20 – 26 December 2014, a week of not much happening because, as I told you in Week 7 HERE, progress on the build had outstripped supply. The two main items we are waiting for are Colorbond for the roof and the AAC blocks to build walls. Both ordered but waiting for them to arrive.
However hang in there because there is exciting news on the septic and grey water tanks front! We bought the septic tank from Global House in Week 7 and this week the crew dug it into the ground. It was a 2,000 litre version, although I think smaller would have been fine. It’s hard to get guidance on size based on the number of people expected to be using the house. The forum on coolthaihouse.com has a lively debate on the subject with one contributor quoting the figures for America, which require a small swimming pool sized septic. From my reading this is because the seasonally cool climate in a large area of the US requires a longer holding time before solids break down and is therefore a useless piece of information. Our tropical climate speeds the whole process up and therefore smaller septic tanks are very workable. Ming, the builder, suggested 2,000 litres and as I had nothing better to offer that’s what we went with.
The system I was replicating was illustrated on coolthaihouse as follows:
Toilets on one line going to the septic and then a grey water soaker tank with the grey water from showers, basins and kitchen flowing into a separate pipe leading to a second grey water tank. The only variation to the photo above is that I didn’t install a grease trap.
These are just two concrete rings sitting on top of each other with holes drilled into the sides to let the water out. They cost all of 120 THB each ring and another 120 THB for the lid. Surrounded with gravel and covered over with soil. A venting pipe was run horizontally from the side of the tank to the edge of our land.
If the soaker tanks are overwhelmed with water I will add a pipe from one to the other and then across the land in a soil covered gravel ditch to spread the water over a larger area.
With the team cut back to Ming and his two regular workers I next asked them to put up a fence around three sides of the land as my first attempt to stop the endless visits by dogs and chickens! The final victory will only happen once the front wall goes in with the gate and possibly a shotgun. The other benefit of the fence is that for the first time it would properly define the boundaries of the land.
The most comprehensive reference manual on building a house in Thailand. An e-book of 120,000 words arranged in a number of sections including the initial planning stages, a daily report on the construction process, later updates after we move in, a few summaries and a section on more general background topics such as land titles, Usufruct contracts, utility expenses and the daily cost of my building project.
So, what will you find here?
Firstly, I am a retired government employee not a builder so you won’t find a very specific how-to building book full of technical details. However, what you have bought is a very detailed 884-page coverage of how an enthusiastic amateur like me survived the Thai building challenges and ended up with a wonderful home that I still find hard to believe I have achieved.
Although the house we built is unique to us and may not be anything like the style of dwelling you plan to build, you will find many of the processes, frustrations and hints I share very relevant to almost any domestic construction project in Thailand. Topics covered such as creating a cool house, planning and design tips and specific topics like septic and water solutions are mostly likely generic to your situation, or parts of them will be, so will be a useful addition to your research material.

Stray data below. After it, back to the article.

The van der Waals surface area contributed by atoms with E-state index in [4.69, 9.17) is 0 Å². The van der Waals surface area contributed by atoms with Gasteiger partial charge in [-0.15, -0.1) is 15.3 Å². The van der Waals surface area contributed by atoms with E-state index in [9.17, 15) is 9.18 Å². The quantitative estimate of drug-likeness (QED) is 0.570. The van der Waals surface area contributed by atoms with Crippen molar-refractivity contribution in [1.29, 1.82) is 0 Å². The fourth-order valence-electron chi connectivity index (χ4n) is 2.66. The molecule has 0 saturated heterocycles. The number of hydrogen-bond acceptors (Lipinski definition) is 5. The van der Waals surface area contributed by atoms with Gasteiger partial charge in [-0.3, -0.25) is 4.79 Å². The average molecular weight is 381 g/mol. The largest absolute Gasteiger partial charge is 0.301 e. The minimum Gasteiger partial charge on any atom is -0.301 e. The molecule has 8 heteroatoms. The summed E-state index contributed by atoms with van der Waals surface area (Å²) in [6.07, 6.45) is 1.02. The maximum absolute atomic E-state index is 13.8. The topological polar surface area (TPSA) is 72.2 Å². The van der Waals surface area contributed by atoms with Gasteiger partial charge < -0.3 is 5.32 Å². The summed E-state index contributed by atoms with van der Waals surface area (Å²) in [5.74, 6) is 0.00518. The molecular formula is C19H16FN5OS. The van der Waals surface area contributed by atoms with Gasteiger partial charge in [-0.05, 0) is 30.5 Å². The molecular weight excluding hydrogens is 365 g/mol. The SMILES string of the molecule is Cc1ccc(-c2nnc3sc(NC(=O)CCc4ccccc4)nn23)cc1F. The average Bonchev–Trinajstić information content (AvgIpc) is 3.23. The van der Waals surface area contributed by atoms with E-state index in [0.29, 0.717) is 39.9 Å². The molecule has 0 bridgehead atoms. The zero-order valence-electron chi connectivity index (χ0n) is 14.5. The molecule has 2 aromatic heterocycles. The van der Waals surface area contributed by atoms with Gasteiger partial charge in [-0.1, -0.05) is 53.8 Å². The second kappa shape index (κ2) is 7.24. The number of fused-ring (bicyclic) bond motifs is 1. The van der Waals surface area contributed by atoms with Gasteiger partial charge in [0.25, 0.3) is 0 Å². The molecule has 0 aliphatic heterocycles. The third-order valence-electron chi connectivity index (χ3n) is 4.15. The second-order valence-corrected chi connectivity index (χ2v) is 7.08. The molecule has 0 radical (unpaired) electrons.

I have tried to make the book a good read and not just a dry list of dos and don’ts. It is written in a casual style as though I was chatting with you and I hope that makes it more engaging. In each chapter you will live every individual day of the build with us plus some of other events and activities and share our excitements and frustrations. Even if you aren’t about to build in Thailand, I believe the book includes enough interesting material of one farang’s story to hold your attention.
I am loving your book – just on my second read at the moment, to make sure that I didn’t miss anything first time around (which actually it turns out I did!).
Just a note of thanks at this point ……. I am a fairly methodical sort of bloke, but there are many issues which your book highlights which I just wouldn’t have thought about – or if I had, I may well have assumed they were “standard” building practice [U-bends, drain positioning, barge-board alignment] – if it hadn’t been for your excellent descriptions!! I will probably still “miss” something – that’s the nature of building/design – but thanks to you, it shouldn’t be anything too mission-critical. Mike
Undoubtedly, we would not have the quality home we now have without the book, we had no idea even where to start until we found Building in Thailand eBook. We did manage to avoid most of the traps that we could have fallen into, we are extremally thankful for the authors attention to detail and common-sense approach. Chris
I have had the good fortune to have used the first edition as part of Yuri and my plans to build our home here in Surin. To say it is a good reference book is an understatement. The practical advice and your self deprecating style make it a great read. The anecdotes and asides all add to its appeal as both a “how to manual” and a fascinating insight into what lies ahead for people like me who have only just commenced a similar journey. Far better armed for what’s to be encountered. Greg
The income from my eBook pays for the upkeep of this blog, which is otherwise commercially free unlike so many others.